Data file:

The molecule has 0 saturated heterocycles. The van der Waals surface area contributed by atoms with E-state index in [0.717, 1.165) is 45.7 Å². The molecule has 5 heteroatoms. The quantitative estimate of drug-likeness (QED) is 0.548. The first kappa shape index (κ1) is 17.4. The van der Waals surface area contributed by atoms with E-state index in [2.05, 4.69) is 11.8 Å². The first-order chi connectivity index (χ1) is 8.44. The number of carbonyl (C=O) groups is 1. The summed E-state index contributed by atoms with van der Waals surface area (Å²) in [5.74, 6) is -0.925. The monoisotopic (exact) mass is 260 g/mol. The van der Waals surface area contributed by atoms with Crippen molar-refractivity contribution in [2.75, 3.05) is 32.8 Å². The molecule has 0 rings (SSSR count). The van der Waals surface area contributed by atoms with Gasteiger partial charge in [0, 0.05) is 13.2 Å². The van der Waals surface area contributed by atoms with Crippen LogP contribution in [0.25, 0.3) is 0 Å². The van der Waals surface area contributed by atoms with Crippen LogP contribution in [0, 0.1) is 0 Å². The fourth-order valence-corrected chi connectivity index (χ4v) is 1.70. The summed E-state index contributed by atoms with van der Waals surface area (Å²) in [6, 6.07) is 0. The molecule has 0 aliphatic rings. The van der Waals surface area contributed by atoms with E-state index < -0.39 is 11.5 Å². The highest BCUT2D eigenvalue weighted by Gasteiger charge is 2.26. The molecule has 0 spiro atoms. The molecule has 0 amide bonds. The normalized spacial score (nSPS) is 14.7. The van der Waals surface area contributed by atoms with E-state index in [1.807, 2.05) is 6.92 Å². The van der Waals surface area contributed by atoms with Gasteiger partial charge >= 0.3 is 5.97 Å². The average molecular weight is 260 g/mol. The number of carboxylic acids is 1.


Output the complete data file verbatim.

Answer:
The molecule has 0 saturated heterocycles. The van der Waals surface area contributed by atoms with E-state index in [0.717, 1.165) is 45.7 Å². The molecule has 5 heteroatoms. The quantitative estimate of drug-likeness (QED) is 0.548. The first kappa shape index (κ1) is 17.4. The van der Waals surface area contributed by atoms with E-state index in [2.05, 4.69) is 11.8 Å². The first-order chi connectivity index (χ1) is 8.44. The number of carbonyl (C=O) groups is 1. The summed E-state index contributed by atoms with van der Waals surface area (Å²) in [5.74, 6) is -0.925. The monoisotopic (exact) mass is 260 g/mol. The van der Waals surface area contributed by atoms with Crippen molar-refractivity contribution in [2.75, 3.05) is 32.8 Å². The molecule has 0 rings (SSSR count). The van der Waals surface area contributed by atoms with Gasteiger partial charge in [0, 0.05) is 13.2 Å². The van der Waals surface area contributed by atoms with Crippen LogP contribution in [0.25, 0.3) is 0 Å². The van der Waals surface area contributed by atoms with Crippen LogP contribution in [0, 0.1) is 0 Å². The fourth-order valence-corrected chi connectivity index (χ4v) is 1.70. The summed E-state index contributed by atoms with van der Waals surface area (Å²) in [6, 6.07) is 0. The molecule has 0 aliphatic rings. The van der Waals surface area contributed by atoms with E-state index < -0.39 is 11.5 Å². The highest BCUT2D eigenvalue weighted by Gasteiger charge is 2.26. The molecule has 0 spiro atoms. The molecule has 0 amide bonds. The normalized spacial score (nSPS) is 14.7. The van der Waals surface area contributed by atoms with E-state index in [1.807, 2.05) is 6.92 Å². The van der Waals surface area contributed by atoms with Gasteiger partial charge >= 0.3 is 5.97 Å². The average molecular weight is 260 g/mol. The number of carboxylic acids is 1.